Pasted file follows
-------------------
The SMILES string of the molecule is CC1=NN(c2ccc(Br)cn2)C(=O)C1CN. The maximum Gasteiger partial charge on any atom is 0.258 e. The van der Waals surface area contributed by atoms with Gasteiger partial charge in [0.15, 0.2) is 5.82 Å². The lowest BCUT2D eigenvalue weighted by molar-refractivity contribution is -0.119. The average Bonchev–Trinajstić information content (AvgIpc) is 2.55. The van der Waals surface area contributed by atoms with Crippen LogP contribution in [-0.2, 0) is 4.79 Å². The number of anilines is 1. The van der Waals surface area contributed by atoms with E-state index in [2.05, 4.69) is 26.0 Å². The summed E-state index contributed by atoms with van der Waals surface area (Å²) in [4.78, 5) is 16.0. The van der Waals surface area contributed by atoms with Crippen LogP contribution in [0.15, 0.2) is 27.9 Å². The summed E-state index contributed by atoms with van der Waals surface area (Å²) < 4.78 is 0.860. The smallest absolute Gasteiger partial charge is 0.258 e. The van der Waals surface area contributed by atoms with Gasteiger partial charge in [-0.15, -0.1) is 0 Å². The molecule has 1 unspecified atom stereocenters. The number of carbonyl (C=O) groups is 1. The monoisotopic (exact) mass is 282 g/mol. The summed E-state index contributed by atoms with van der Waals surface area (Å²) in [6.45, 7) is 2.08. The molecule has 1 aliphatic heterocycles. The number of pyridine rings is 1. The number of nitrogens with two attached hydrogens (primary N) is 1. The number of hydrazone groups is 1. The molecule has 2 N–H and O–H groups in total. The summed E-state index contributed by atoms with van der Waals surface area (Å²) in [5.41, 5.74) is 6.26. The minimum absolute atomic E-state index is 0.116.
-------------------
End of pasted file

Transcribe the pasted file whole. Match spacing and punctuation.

The SMILES string of the molecule is CC1=NN(c2ccc(Br)cn2)C(=O)C1CN. The maximum Gasteiger partial charge on any atom is 0.258 e. The van der Waals surface area contributed by atoms with Gasteiger partial charge in [0.15, 0.2) is 5.82 Å². The lowest BCUT2D eigenvalue weighted by molar-refractivity contribution is -0.119. The average Bonchev–Trinajstić information content (AvgIpc) is 2.55. The van der Waals surface area contributed by atoms with Crippen LogP contribution in [-0.2, 0) is 4.79 Å². The number of anilines is 1. The van der Waals surface area contributed by atoms with E-state index in [2.05, 4.69) is 26.0 Å². The summed E-state index contributed by atoms with van der Waals surface area (Å²) in [4.78, 5) is 16.0. The van der Waals surface area contributed by atoms with Crippen LogP contribution in [0.15, 0.2) is 27.9 Å². The summed E-state index contributed by atoms with van der Waals surface area (Å²) < 4.78 is 0.860. The smallest absolute Gasteiger partial charge is 0.258 e. The van der Waals surface area contributed by atoms with Gasteiger partial charge in [-0.15, -0.1) is 0 Å². The molecule has 1 unspecified atom stereocenters. The number of carbonyl (C=O) groups is 1. The monoisotopic (exact) mass is 282 g/mol. The summed E-state index contributed by atoms with van der Waals surface area (Å²) in [6.45, 7) is 2.08. The molecule has 1 aliphatic heterocycles. The number of pyridine rings is 1. The number of nitrogens with two attached hydrogens (primary N) is 1. The number of hydrazone groups is 1. The molecule has 2 N–H and O–H groups in total. The summed E-state index contributed by atoms with van der Waals surface area (Å²) in [5.41, 5.74) is 6.26. The minimum absolute atomic E-state index is 0.116.